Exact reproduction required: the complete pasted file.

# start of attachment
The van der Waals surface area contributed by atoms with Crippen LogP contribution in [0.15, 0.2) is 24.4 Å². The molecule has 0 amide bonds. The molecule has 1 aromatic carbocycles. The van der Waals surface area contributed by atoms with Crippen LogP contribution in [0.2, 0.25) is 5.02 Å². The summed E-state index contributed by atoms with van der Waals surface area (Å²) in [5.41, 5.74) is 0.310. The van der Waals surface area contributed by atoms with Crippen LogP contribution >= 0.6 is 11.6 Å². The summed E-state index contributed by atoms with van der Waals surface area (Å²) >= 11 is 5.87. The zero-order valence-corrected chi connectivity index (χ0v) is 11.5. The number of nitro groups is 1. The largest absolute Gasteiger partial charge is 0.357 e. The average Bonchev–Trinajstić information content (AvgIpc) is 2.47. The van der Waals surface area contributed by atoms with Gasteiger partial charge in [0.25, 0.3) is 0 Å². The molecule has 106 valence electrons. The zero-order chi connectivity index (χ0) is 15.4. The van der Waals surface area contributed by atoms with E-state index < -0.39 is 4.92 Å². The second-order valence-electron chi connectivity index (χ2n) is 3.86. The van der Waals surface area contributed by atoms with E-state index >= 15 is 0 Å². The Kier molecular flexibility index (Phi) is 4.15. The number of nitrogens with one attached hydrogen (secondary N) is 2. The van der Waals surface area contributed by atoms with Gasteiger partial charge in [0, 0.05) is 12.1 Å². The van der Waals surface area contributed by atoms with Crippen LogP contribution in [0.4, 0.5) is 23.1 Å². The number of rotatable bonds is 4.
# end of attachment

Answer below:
The van der Waals surface area contributed by atoms with Crippen LogP contribution in [0.15, 0.2) is 24.4 Å². The molecule has 0 amide bonds. The molecule has 1 aromatic carbocycles. The van der Waals surface area contributed by atoms with Crippen LogP contribution in [0.2, 0.25) is 5.02 Å². The summed E-state index contributed by atoms with van der Waals surface area (Å²) in [5.41, 5.74) is 0.310. The van der Waals surface area contributed by atoms with Crippen LogP contribution >= 0.6 is 11.6 Å². The summed E-state index contributed by atoms with van der Waals surface area (Å²) >= 11 is 5.87. The zero-order valence-corrected chi connectivity index (χ0v) is 11.5. The number of nitro groups is 1. The largest absolute Gasteiger partial charge is 0.357 e. The average Bonchev–Trinajstić information content (AvgIpc) is 2.47. The van der Waals surface area contributed by atoms with Gasteiger partial charge in [0.25, 0.3) is 0 Å². The molecule has 106 valence electrons. The zero-order chi connectivity index (χ0) is 15.4. The van der Waals surface area contributed by atoms with E-state index < -0.39 is 4.92 Å². The second-order valence-electron chi connectivity index (χ2n) is 3.86. The van der Waals surface area contributed by atoms with E-state index >= 15 is 0 Å². The Kier molecular flexibility index (Phi) is 4.15. The number of nitrogens with one attached hydrogen (secondary N) is 2. The van der Waals surface area contributed by atoms with Gasteiger partial charge in [0, 0.05) is 12.1 Å². The van der Waals surface area contributed by atoms with Crippen LogP contribution in [0.4, 0.5) is 23.1 Å². The number of rotatable bonds is 4.